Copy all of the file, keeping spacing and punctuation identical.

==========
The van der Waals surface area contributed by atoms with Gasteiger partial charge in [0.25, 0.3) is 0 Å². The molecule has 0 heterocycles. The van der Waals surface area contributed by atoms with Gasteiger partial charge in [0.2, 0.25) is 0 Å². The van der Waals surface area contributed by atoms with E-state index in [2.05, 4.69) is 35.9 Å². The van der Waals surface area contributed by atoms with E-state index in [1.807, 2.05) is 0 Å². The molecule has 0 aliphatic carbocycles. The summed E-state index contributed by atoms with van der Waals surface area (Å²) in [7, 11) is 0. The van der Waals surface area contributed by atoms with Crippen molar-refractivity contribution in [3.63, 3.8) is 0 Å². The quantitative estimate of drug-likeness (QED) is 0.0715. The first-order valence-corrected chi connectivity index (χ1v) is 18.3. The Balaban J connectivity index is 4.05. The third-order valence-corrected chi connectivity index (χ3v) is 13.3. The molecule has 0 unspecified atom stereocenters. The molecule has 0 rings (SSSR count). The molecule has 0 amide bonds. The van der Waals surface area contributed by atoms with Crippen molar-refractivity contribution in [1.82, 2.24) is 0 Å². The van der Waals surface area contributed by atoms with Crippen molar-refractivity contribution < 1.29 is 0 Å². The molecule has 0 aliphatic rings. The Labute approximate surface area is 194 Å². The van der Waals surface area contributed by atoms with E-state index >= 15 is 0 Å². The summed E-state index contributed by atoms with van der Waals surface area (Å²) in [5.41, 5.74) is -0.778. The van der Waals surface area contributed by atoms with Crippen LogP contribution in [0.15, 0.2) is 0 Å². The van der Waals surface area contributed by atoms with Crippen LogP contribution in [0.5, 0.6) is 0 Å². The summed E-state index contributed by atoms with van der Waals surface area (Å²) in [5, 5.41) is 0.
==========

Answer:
The van der Waals surface area contributed by atoms with Gasteiger partial charge in [0.25, 0.3) is 0 Å². The molecule has 0 heterocycles. The van der Waals surface area contributed by atoms with Gasteiger partial charge in [0.2, 0.25) is 0 Å². The van der Waals surface area contributed by atoms with E-state index in [2.05, 4.69) is 35.9 Å². The van der Waals surface area contributed by atoms with E-state index in [1.807, 2.05) is 0 Å². The molecule has 0 aliphatic carbocycles. The summed E-state index contributed by atoms with van der Waals surface area (Å²) in [7, 11) is 0. The van der Waals surface area contributed by atoms with Crippen molar-refractivity contribution in [3.63, 3.8) is 0 Å². The quantitative estimate of drug-likeness (QED) is 0.0715. The first-order valence-corrected chi connectivity index (χ1v) is 18.3. The Balaban J connectivity index is 4.05. The third-order valence-corrected chi connectivity index (χ3v) is 13.3. The molecule has 0 unspecified atom stereocenters. The molecule has 0 rings (SSSR count). The molecule has 0 amide bonds. The van der Waals surface area contributed by atoms with Crippen molar-refractivity contribution in [1.82, 2.24) is 0 Å². The van der Waals surface area contributed by atoms with Crippen molar-refractivity contribution < 1.29 is 0 Å². The molecule has 0 aliphatic rings. The Labute approximate surface area is 194 Å². The van der Waals surface area contributed by atoms with E-state index >= 15 is 0 Å². The summed E-state index contributed by atoms with van der Waals surface area (Å²) in [5.41, 5.74) is -0.778. The van der Waals surface area contributed by atoms with Crippen LogP contribution in [0.15, 0.2) is 0 Å². The van der Waals surface area contributed by atoms with Crippen LogP contribution in [0.5, 0.6) is 0 Å². The summed E-state index contributed by atoms with van der Waals surface area (Å²) in [5, 5.41) is 0.